This is a bit of a shift in topic, but I’ve been intrigued in recent weeks by a group of foxes that live on the golf course where my husband and I play. They are beautiful, sleek, and not terribly afraid of humans. I’m not certain that’s a good thing. They run up to inspect a golf ball that rolls into the middle of a fairway. They sit on the side of the tee box and watch as you miss-hit your driver. They pounce after mice or voles that live in the rough that swallows your miss-hit ball.
We think that there are three of them. One has a white tip on the end of her tail that is larger than what the other two have. She is brave, too. She will actually follow you along the course, looking for stray potato chips or bits of sandwich. Like I said, I’m not certain this is a good thing. They are still wild animals, even if they live on a golf course in the middle of a large residential community.
There is one that has more of a black tip to his tail. He is a bit more skittish around people, and a little harder to find. He slinks around the edges of the fairways, ducking into the cattails or weeds if he feels you’re paying him too much attention. Watching him move is like watching a dance. He glides, reverses direction in a flash, then darts into the trees and disappears. His fur is glossy and his eyes shine like obsidian.
The third fox is smaller, perhaps younger than the other two. It seems to be the more mischievious of the three. It dashes out in front of you as your about to hit the ball. It runs up to sniff that small, round object that drops from the sky – maybe hoping to find a duck egg – then skitters back to the brush when you approach.
I don’t know why I’m so taken by these critters, but they fascinate me. I worry for them, hoping they don’t stray too far from the safety of the course and onto one of the busy streets that are nearby. I worry that they will become too trusting of humans and will encounter one who doesn’t care that they are rare animals; someone with a gun, or sick need to hurt things.
The manager of the golf course tells me that the foxes live around the canal that runs behind the east side of the course. He says they make a decent living off the geese, ducks, mice, and squirrels that live around the course, and that they have dens back in the trees behind the fence. I still worry for them.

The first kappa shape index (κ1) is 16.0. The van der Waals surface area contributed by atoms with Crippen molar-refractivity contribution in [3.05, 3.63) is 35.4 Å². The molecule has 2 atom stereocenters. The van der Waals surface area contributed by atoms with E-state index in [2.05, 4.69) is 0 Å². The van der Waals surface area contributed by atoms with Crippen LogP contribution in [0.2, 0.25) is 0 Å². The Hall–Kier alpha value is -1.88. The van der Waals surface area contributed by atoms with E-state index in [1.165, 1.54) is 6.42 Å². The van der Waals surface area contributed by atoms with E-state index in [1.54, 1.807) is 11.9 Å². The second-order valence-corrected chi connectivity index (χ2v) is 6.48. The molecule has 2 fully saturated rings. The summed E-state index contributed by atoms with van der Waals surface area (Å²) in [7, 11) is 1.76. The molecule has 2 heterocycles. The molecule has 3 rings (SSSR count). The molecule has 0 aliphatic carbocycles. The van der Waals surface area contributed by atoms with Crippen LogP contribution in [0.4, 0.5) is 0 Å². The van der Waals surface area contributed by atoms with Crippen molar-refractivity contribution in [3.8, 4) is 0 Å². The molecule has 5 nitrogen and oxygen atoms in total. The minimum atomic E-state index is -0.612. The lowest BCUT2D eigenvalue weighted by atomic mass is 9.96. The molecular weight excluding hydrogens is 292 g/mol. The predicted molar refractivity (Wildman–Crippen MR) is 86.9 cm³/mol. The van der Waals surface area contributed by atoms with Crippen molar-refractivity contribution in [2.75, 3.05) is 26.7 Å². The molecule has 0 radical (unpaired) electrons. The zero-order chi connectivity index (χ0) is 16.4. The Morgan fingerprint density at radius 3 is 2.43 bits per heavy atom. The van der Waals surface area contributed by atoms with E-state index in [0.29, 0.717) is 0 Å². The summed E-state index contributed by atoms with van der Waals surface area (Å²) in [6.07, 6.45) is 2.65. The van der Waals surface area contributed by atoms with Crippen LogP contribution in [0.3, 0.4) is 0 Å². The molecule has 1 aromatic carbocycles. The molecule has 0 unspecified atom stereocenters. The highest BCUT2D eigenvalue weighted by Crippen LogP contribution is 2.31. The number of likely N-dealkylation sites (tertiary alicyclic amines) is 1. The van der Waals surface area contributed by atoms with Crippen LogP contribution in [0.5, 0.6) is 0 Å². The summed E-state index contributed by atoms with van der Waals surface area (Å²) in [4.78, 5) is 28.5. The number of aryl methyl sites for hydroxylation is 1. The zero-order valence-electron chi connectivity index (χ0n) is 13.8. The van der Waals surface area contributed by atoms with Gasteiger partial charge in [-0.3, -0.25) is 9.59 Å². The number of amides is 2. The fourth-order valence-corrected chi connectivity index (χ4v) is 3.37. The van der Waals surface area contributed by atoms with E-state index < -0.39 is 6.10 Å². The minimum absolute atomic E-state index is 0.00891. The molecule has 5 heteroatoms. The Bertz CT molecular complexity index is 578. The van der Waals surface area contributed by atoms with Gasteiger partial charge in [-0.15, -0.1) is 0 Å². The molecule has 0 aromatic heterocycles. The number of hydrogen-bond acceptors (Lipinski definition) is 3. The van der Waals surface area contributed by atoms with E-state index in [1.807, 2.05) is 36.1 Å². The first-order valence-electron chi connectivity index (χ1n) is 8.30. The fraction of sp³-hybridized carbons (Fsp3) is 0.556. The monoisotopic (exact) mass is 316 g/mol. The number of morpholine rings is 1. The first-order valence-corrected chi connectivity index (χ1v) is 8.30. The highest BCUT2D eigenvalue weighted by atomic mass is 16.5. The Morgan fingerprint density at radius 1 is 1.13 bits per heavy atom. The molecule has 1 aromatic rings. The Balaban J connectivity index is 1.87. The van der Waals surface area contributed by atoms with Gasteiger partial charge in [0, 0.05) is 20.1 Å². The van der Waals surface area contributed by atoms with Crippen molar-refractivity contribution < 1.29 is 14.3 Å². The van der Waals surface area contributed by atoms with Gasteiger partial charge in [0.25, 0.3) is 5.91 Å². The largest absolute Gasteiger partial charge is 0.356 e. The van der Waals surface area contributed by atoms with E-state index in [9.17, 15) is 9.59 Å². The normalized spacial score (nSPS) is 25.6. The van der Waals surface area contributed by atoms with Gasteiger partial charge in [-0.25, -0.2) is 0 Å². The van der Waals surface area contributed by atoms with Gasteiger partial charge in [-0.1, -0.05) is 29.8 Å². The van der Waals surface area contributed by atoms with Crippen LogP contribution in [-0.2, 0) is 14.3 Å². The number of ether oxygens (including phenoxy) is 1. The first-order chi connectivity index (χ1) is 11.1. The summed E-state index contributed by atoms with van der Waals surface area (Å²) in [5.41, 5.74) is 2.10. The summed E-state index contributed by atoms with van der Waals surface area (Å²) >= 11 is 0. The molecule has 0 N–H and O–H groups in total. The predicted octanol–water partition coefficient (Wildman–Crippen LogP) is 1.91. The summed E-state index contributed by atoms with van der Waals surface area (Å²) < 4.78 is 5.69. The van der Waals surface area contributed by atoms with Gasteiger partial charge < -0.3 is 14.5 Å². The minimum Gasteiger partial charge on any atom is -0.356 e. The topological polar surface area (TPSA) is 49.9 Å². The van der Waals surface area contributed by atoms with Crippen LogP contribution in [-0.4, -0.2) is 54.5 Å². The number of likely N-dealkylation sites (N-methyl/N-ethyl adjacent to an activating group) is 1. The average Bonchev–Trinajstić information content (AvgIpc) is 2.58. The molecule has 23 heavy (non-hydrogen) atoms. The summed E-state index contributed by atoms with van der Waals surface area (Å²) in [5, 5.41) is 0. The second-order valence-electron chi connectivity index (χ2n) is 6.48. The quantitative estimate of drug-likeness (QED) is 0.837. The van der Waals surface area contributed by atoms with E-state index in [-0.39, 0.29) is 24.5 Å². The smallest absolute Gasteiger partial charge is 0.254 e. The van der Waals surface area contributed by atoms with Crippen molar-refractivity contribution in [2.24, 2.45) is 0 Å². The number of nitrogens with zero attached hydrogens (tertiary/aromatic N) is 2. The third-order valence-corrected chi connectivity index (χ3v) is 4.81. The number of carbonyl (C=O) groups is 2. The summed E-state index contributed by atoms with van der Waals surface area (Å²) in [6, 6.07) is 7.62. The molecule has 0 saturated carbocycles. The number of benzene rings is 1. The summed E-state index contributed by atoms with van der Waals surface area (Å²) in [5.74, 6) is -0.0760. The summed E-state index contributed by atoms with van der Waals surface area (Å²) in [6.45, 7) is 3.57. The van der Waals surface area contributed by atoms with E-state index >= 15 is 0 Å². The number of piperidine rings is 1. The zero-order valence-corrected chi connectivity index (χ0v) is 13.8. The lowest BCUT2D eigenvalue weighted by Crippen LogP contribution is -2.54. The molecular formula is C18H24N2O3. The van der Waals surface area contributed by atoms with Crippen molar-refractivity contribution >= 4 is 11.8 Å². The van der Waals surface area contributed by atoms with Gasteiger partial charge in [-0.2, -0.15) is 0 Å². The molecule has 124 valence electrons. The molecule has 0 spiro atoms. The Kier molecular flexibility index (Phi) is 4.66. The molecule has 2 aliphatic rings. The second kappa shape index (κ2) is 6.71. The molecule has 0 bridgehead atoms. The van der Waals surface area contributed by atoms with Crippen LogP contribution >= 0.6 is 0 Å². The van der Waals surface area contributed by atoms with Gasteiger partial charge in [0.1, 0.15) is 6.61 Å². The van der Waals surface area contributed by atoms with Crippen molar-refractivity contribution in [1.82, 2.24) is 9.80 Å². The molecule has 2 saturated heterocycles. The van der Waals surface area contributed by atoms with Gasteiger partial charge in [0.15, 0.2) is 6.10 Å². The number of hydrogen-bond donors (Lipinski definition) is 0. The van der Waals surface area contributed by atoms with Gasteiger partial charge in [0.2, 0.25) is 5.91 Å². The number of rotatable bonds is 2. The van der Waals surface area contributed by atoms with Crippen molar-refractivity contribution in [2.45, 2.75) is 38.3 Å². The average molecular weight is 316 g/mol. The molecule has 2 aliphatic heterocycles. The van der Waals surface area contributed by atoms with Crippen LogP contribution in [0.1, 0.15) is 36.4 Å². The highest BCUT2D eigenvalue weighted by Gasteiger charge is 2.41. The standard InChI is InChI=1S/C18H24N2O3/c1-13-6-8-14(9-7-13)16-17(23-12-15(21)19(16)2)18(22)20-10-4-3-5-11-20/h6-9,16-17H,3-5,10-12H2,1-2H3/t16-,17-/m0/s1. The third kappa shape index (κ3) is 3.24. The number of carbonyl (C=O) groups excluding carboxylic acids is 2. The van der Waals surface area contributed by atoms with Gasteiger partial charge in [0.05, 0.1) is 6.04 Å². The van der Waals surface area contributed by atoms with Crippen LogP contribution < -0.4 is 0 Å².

Humans have this innate need to conquer nature. We are compelled to try to control anything we think is wild. We want to tame things like animals, or wilderness, to make them “productive” and adapt them to our own purposes. One of the ladies who golfs in our league has been bringing extra treats to the course to feed the foxes so she can get one close enough to pet.
“It’s not a puppy,” I said to her.
She looked at me as if I’d told her she was abusing the animal. “I’m not going to hurt it,” she said with an indignant tone. “I wouldn’t hurt it.”
“But what happens if it begins to rely on you for food, then winter rolls around and your not here to feed it?”
“They hibernate in winter,” she said. And she was serious.
“What happens if they look to humans for food, and someone who isn’t as nice as you comes along?” I was trying to get her to think about the consequences to the animals rather than her own desire to bond with this wild animal.
“They’re so cute,” she said. “Who’d want to hurt them?”
I thought about pointing out that there are just some people in the world who are cruel, and some who are just messed up enough to think hurting animals is funny. I thought about getting on my soap box and raving at her about how humans wanting to feed bears in Yellowstone had nearly destroyed the population of grizzlies there.
Instead, I walked away and decided to try to capture the foxes on film. I got the one above with camera on my phone. Next time I’ll take my digital camera. I’ll keep worrying about them, but I’ll be able to look at their pictures all winter while the hibernate. Sorry – that was too funny to pass up.